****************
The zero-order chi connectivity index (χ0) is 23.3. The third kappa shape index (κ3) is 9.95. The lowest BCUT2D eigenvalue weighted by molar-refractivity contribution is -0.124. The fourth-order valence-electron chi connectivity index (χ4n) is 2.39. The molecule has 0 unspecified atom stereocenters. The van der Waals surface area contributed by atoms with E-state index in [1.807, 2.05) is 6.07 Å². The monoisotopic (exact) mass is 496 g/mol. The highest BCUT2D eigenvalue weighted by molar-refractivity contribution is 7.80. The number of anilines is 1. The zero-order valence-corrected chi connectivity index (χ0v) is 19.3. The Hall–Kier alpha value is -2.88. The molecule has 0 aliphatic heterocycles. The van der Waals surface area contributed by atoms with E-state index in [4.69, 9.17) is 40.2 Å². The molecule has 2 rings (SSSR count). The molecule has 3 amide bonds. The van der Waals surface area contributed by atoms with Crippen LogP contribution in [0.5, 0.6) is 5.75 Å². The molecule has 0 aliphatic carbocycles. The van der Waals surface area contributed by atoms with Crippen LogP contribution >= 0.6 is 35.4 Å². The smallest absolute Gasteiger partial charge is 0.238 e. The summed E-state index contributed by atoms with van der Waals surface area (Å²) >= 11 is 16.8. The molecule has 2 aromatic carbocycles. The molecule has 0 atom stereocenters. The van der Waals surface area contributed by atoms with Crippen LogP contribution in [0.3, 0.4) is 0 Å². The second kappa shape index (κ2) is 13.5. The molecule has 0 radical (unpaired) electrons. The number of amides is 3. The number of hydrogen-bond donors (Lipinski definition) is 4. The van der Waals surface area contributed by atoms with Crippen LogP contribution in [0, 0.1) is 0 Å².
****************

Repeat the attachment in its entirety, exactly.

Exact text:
The zero-order chi connectivity index (χ0) is 23.3. The third kappa shape index (κ3) is 9.95. The lowest BCUT2D eigenvalue weighted by molar-refractivity contribution is -0.124. The fourth-order valence-electron chi connectivity index (χ4n) is 2.39. The molecule has 0 unspecified atom stereocenters. The van der Waals surface area contributed by atoms with E-state index in [1.807, 2.05) is 6.07 Å². The monoisotopic (exact) mass is 496 g/mol. The highest BCUT2D eigenvalue weighted by molar-refractivity contribution is 7.80. The number of anilines is 1. The zero-order valence-corrected chi connectivity index (χ0v) is 19.3. The Hall–Kier alpha value is -2.88. The molecule has 0 aliphatic heterocycles. The van der Waals surface area contributed by atoms with E-state index in [4.69, 9.17) is 40.2 Å². The molecule has 2 rings (SSSR count). The molecule has 3 amide bonds. The van der Waals surface area contributed by atoms with Crippen LogP contribution in [0.5, 0.6) is 5.75 Å². The molecule has 0 aliphatic carbocycles. The van der Waals surface area contributed by atoms with Crippen LogP contribution >= 0.6 is 35.4 Å². The smallest absolute Gasteiger partial charge is 0.238 e. The summed E-state index contributed by atoms with van der Waals surface area (Å²) >= 11 is 16.8. The molecule has 2 aromatic carbocycles. The molecule has 0 atom stereocenters. The van der Waals surface area contributed by atoms with Crippen LogP contribution in [0.3, 0.4) is 0 Å². The second kappa shape index (κ2) is 13.5. The molecule has 0 radical (unpaired) electrons. The number of amides is 3. The number of hydrogen-bond donors (Lipinski definition) is 4. The van der Waals surface area contributed by atoms with Crippen LogP contribution in [0, 0.1) is 0 Å².